Exhibitions

//Exhibitions
­

GARRY WINOGRAND Student of America

Garry Winogrand’s body of work is as big and sprawling as the country he documented. It’s said that over two million people — roughly one percent of the U.S. population in the 1960s — were captured by his lens. Paging through the massive catalog accompanying Garry Winogrand, his current globe-touring retrospective, it stood to reason […]

By |September 15th, 2014|

MARISSA ROTH: Chosen by a Project

Some photographers consciously choose what they want to shoot — landscapes, rodeos, city skylines, the faces of aging — but for a few, the creative process is reversed. The project chooses them. Their subject becomes an irresistible, driving force, propelling them forward for unfathomable reasons, even against logic, to shoot all dimensions and angles, no […]

By |May 15th, 2014|

TIM BRADLEY Exploring Place and Process

When photographers who learned their skills in the film age get together, the conversation often centers on how they dealt with the transition from film to digital. As time passes and film is not completely extinct, as many people feared, it is not uncommon for professionals and amateurs to engage in a form of hybrid […]

By |November 15th, 2013|

DOUGLAS KIRKLAND A Love Affair With Photography

“It’s all your fault, Ken!” exclaimed Françoise Kirkland. Photographer Douglas Kirkland chimed in, “In 2005, when you invited me to judge the student photo contest at Daytona State College in Florida, we began talking with Kevin Miller about the possibility of an exhibition. The 50-year retrospective of my work was the result.”

The exhibition, Douglas Kirkland’s […]

By |February 15th, 2013|

Rise and Fall of Apartheid: PHOTOGRAPHY AND THE BUREAUCRACY OF EVERYDAY LIFE

The history of South Africa’s apartheid era was documented on a dayby- day basis by the people who lived through it. Now that history is on view in a remarkable exhibition, Rise and Fall of Apartheid: Photography and the Bureaucracy of Everyday Life, at the International Center of Photography (ICP) in New York City through […]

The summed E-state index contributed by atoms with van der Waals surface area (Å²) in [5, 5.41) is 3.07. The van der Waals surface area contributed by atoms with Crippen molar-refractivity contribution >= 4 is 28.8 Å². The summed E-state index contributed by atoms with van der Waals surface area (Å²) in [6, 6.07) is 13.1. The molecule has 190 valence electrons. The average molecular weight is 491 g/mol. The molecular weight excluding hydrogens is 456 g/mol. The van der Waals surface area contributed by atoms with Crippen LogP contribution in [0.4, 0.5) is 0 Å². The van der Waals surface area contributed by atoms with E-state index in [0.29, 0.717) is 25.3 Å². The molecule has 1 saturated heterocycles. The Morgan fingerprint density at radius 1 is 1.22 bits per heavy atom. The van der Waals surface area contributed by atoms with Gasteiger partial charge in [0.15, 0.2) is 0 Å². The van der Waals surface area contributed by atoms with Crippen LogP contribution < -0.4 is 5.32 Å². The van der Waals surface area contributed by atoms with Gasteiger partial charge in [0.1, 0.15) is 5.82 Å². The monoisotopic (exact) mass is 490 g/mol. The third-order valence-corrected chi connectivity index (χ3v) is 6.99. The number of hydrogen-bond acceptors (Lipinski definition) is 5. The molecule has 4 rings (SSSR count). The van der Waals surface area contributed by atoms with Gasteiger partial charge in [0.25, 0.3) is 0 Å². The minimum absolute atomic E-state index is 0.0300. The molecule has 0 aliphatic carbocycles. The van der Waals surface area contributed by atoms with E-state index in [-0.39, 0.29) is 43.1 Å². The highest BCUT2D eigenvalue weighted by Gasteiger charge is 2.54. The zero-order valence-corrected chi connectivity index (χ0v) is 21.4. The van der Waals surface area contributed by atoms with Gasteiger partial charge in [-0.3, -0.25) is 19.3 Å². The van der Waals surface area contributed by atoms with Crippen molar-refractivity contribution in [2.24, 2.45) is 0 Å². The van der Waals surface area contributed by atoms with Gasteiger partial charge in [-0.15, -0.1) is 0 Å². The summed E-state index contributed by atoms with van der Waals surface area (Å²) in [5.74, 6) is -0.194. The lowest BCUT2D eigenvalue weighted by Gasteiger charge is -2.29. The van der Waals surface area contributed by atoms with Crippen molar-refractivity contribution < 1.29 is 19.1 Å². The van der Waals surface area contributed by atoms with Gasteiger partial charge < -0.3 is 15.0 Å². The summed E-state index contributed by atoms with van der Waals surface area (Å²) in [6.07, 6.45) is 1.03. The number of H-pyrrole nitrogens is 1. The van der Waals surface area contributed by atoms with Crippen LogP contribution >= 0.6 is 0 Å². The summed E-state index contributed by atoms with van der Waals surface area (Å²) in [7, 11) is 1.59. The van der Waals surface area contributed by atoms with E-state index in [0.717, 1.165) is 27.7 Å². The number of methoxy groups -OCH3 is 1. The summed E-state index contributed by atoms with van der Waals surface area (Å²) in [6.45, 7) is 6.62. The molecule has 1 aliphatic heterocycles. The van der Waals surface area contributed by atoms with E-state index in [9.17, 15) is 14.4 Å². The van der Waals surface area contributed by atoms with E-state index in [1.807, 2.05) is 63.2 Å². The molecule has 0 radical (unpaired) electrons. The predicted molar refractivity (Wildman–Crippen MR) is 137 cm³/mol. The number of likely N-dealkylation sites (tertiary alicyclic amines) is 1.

By |November 15th, 2012|

JUDY DATER :: Seeing and Being Seen

Every Saturday morning, five-year-old Judy Dater eagerly went with her father to the movie theater he owned near Hollywood Boulevard in Los Angeles, California. While he put away cartons of candy and popcorn and retreated to his office, she stepped into the blackest space imaginable to her, its rows of red velvet seats empty of […]

By |September 1st, 2012|

Vivian Maier: Private Life. Public Eye.

She washes the last of the breakfast dishes, gives the children a quick goodbye kiss on the cheek, slings her camera around her neck and heads out the door. It’s another overcast Saturday in a northern Chicago suburb as nanny and housekeeper Vivian Maier takes the train once again into the city.

Or so we imagine.

The […]

By |May 15th, 2012|

Les Horvat: AN AUSTRALIAN PHOTOGRAPHER’S TALE OF VIETNAM

And can you tell me, doctor, why I still can’t get to sleep?
And night time’s just a jungle dark and a barking M16?
And what’s this rash that comes and goes, can you tell me what it means?
God help me, I was only nineteen…

The melancholy song “I Was Only Nineteen,” an anthem for Vietnam War veterans […]

By |February 15th, 2012|

Elliott Erwitt :: PERSONAL BEST

Think of Elliott Erwitt, and an iconographic image that comes to mind is his photograph of an anxious, sweatered Chihuahua dwarfed by the boots of its owner and the colossal front feet and legs of a Great Dane. With an observant and eclectic eye and an unexpected point of view, this 83-year-old veteran photojournalist has often explored life at its most […]

By |September 15th, 2011|

Bending to Gender: Pictures by Women at MoMA

In May 2010, The Museum of Modern Art in New York debuted Pictures by Women: A History of Modern Photography. This overview of photography’s 170-year history, consisting entirely of images by woman artists from the museum’s permanent collection, runs through April 5, 2011.
By |February 1st, 2011|